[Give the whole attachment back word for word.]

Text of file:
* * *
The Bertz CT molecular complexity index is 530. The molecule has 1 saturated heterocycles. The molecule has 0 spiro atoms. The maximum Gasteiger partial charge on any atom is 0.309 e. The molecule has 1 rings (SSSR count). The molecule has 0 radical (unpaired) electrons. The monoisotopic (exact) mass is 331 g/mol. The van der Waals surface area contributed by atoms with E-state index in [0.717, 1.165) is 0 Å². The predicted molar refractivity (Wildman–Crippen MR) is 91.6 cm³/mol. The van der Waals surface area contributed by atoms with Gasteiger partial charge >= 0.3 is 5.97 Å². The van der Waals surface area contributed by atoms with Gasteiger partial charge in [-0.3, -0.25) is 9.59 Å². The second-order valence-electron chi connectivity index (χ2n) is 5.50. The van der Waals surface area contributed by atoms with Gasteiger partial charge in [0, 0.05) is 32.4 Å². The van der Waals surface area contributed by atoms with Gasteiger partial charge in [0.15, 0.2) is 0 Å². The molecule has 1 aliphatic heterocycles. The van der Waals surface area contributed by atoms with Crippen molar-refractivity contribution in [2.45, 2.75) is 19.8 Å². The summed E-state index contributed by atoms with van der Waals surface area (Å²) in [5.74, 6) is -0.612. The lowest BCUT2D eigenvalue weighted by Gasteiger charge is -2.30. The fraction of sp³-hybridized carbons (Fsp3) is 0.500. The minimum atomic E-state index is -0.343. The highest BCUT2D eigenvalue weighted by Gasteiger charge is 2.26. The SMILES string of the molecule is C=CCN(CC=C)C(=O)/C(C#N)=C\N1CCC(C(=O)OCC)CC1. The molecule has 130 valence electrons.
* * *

The Bertz CT molecular complexity index is 530. The molecule has 1 saturated heterocycles. The molecule has 0 spiro atoms. The maximum Gasteiger partial charge on any atom is 0.309 e. The molecule has 1 rings (SSSR count). The molecule has 0 radical (unpaired) electrons. The monoisotopic (exact) mass is 331 g/mol. The van der Waals surface area contributed by atoms with E-state index in [0.717, 1.165) is 0 Å². The predicted molar refractivity (Wildman–Crippen MR) is 91.6 cm³/mol. The van der Waals surface area contributed by atoms with Gasteiger partial charge >= 0.3 is 5.97 Å². The van der Waals surface area contributed by atoms with Gasteiger partial charge in [-0.3, -0.25) is 9.59 Å². The second-order valence-electron chi connectivity index (χ2n) is 5.50. The van der Waals surface area contributed by atoms with Gasteiger partial charge in [0, 0.05) is 32.4 Å². The van der Waals surface area contributed by atoms with Gasteiger partial charge in [0.15, 0.2) is 0 Å². The molecule has 1 aliphatic heterocycles. The van der Waals surface area contributed by atoms with Crippen molar-refractivity contribution in [2.45, 2.75) is 19.8 Å². The summed E-state index contributed by atoms with van der Waals surface area (Å²) in [5.74, 6) is -0.612. The lowest BCUT2D eigenvalue weighted by Gasteiger charge is -2.30. The fraction of sp³-hybridized carbons (Fsp3) is 0.500. The minimum atomic E-state index is -0.343. The highest BCUT2D eigenvalue weighted by Gasteiger charge is 2.26. The SMILES string of the molecule is C=CCN(CC=C)C(=O)/C(C#N)=C\N1CCC(C(=O)OCC)CC1. The molecule has 130 valence electrons.